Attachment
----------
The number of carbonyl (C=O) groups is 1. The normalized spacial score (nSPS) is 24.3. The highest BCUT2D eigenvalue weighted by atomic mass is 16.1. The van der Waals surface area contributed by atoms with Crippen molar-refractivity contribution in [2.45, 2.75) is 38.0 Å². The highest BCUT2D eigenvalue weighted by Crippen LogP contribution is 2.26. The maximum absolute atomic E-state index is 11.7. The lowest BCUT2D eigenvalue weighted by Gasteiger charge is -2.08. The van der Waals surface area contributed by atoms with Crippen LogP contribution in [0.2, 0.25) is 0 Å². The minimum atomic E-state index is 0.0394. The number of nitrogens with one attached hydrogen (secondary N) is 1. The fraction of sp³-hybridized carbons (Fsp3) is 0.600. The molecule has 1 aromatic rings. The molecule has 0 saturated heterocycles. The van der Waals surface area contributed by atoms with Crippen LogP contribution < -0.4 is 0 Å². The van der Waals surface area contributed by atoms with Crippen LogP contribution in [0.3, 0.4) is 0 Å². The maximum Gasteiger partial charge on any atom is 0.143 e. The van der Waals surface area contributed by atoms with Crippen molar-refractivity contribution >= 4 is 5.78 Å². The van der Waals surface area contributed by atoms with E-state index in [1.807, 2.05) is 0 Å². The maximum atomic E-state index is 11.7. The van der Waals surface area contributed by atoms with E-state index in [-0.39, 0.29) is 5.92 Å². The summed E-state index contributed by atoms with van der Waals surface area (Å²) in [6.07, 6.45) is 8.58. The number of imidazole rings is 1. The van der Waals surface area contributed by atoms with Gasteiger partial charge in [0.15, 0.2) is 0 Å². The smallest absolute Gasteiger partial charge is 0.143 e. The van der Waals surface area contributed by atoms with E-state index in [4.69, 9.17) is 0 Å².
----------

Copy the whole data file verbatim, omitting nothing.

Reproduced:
The number of carbonyl (C=O) groups is 1. The normalized spacial score (nSPS) is 24.3. The highest BCUT2D eigenvalue weighted by atomic mass is 16.1. The van der Waals surface area contributed by atoms with Crippen molar-refractivity contribution in [2.45, 2.75) is 38.0 Å². The highest BCUT2D eigenvalue weighted by Crippen LogP contribution is 2.26. The maximum absolute atomic E-state index is 11.7. The lowest BCUT2D eigenvalue weighted by Gasteiger charge is -2.08. The van der Waals surface area contributed by atoms with Crippen LogP contribution in [0.2, 0.25) is 0 Å². The minimum atomic E-state index is 0.0394. The number of nitrogens with one attached hydrogen (secondary N) is 1. The fraction of sp³-hybridized carbons (Fsp3) is 0.600. The molecule has 1 aromatic rings. The molecule has 0 saturated heterocycles. The van der Waals surface area contributed by atoms with Crippen LogP contribution < -0.4 is 0 Å². The van der Waals surface area contributed by atoms with Crippen LogP contribution in [0.3, 0.4) is 0 Å². The maximum Gasteiger partial charge on any atom is 0.143 e. The van der Waals surface area contributed by atoms with Crippen molar-refractivity contribution >= 4 is 5.78 Å². The van der Waals surface area contributed by atoms with E-state index in [1.807, 2.05) is 0 Å². The maximum atomic E-state index is 11.7. The van der Waals surface area contributed by atoms with E-state index in [-0.39, 0.29) is 5.92 Å². The summed E-state index contributed by atoms with van der Waals surface area (Å²) in [6.07, 6.45) is 8.58. The number of imidazole rings is 1. The van der Waals surface area contributed by atoms with Gasteiger partial charge in [0.15, 0.2) is 0 Å². The smallest absolute Gasteiger partial charge is 0.143 e. The van der Waals surface area contributed by atoms with E-state index in [4.69, 9.17) is 0 Å².